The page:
LOR applies to all school districts in some fashion. A minimal effect, for those that already exceed the referendum values involved, would be alignment of funding structure to maximize state aid available to schools. For other schools, like NRHEG, the LOR opened up funding opportunities that previously did not exist.
The second legislation, called Long Term Facility Maintenance (LTFM), was passed in 2015. As Rod Schumacher explains in an article entitled New MN Legislation for Long-Term Facilities Maintenance Revenue, “for years, many Minnesota school district referendums for facilities maintenance projects did not pass. The Legislature, recognizing an important need to maintain district facilities, requested input on how to create a more equitable and sustainable financing process for public school facilities.” It was based on the idea that all districts statewide should have the same opportunity to generate facility maintenance funds from their tax base with equalization as do the larger districts in the state. According to state statute 123B.595, the new LTFM program includes a three-year phased approach beginning in FY 2017. Districts will receive up to $193 per pupil of revenue the first year, then in FY 2018, districts can obtain up to $292 per pupil and up to $380 per pupil in FY 2019. Schumacher goes on to explain, “a key element of the equalization of this program is that half of the agricultural land in a district is not counted when calculating the district’s value per pupil. The result is that districts with significant concentrations of agricultural land such as NRHEG, will reflect a lower value when compared to land areas with more dense populations, potentially qualifying them for additional state aid.”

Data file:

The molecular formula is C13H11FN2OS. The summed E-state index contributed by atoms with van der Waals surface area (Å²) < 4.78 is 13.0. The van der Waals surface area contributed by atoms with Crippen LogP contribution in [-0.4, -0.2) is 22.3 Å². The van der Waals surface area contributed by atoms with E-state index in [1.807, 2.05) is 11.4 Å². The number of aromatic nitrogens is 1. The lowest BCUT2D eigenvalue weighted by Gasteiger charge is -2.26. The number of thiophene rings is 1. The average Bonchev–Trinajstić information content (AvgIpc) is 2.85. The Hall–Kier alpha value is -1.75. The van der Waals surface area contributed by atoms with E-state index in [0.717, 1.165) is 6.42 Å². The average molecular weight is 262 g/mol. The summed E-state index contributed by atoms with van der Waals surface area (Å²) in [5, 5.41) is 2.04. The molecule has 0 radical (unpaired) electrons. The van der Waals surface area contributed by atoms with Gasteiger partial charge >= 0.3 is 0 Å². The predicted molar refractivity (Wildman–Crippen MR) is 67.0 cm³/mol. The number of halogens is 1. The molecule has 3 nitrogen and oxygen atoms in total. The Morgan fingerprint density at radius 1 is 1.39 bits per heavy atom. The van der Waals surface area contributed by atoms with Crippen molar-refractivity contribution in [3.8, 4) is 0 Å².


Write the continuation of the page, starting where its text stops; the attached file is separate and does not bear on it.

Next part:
A component of the new legislation requires that districts develop a 10 year facilities maintenance plan adopted by its school board. As a result of the plan approved by the NRHEG School Board, a few examples of LTFM projects being completed this year include parking lot improvements, a new walk-in freezer in Ellendale, new carpet and paint in the Ellendale media center and replacement of basketball backstops in the New Richland secondary gym.
As part of the required public hearing, administration will discuss the proposed property tax levy and present an overview of the District budget approved by the School Board in June, 2016. The 2016-2017 budget includes a projected revenue of $10,639,705 across the four primary funds including General, Food Service, Community Service, and Debt Service, and reflects a decrease of about 0.9% from the prior year. The budget also includes planned expenditures of $10,607,906 which reflects a decrease of about 0.6% from the prior year.
At the regular School Board meeting on December 19, the School Board will consider certifying the final payable 2017 property tax levy. The School Board will consider the following resolution.
Whereas, Pursuant to Minnesota Statutes the School Board of NRHEG School District, New Richland, Minnesota, is authorized to make the following proposed tax levies for general purposes:
• Maintenance (General Fund) $915,840.17 (Includes Referendum)
• Community Service $61,065.37
• Debt Service $398,590.75
• Total Proposed School Tax Levy $1,375,496.29
Now Therefore, Be it resolved by the School Board of NRHEG School District, New Richland, Minnesota, that the levy to be levied in 2016 to be collected in 2017 is set at $1,375,496.29. The clerk of the NRHEG School Board is authorized to certify the proposed levy to the County Auditor of Waseca County, Minnesota.
The proposed levy of $1,375,496.29 represents a 3.58% increase over the prior year in which our school district experienced a 6% decrease.
For more information regarding Truth In Taxation and NRHEG’s school levy, please plan to attend the public hearing on December 19 beginning at 6 p.m. in the Secondary School Media Center in New Richland, or visit our school Web site www.nrheg.k12.mn.us to view the power point presentation.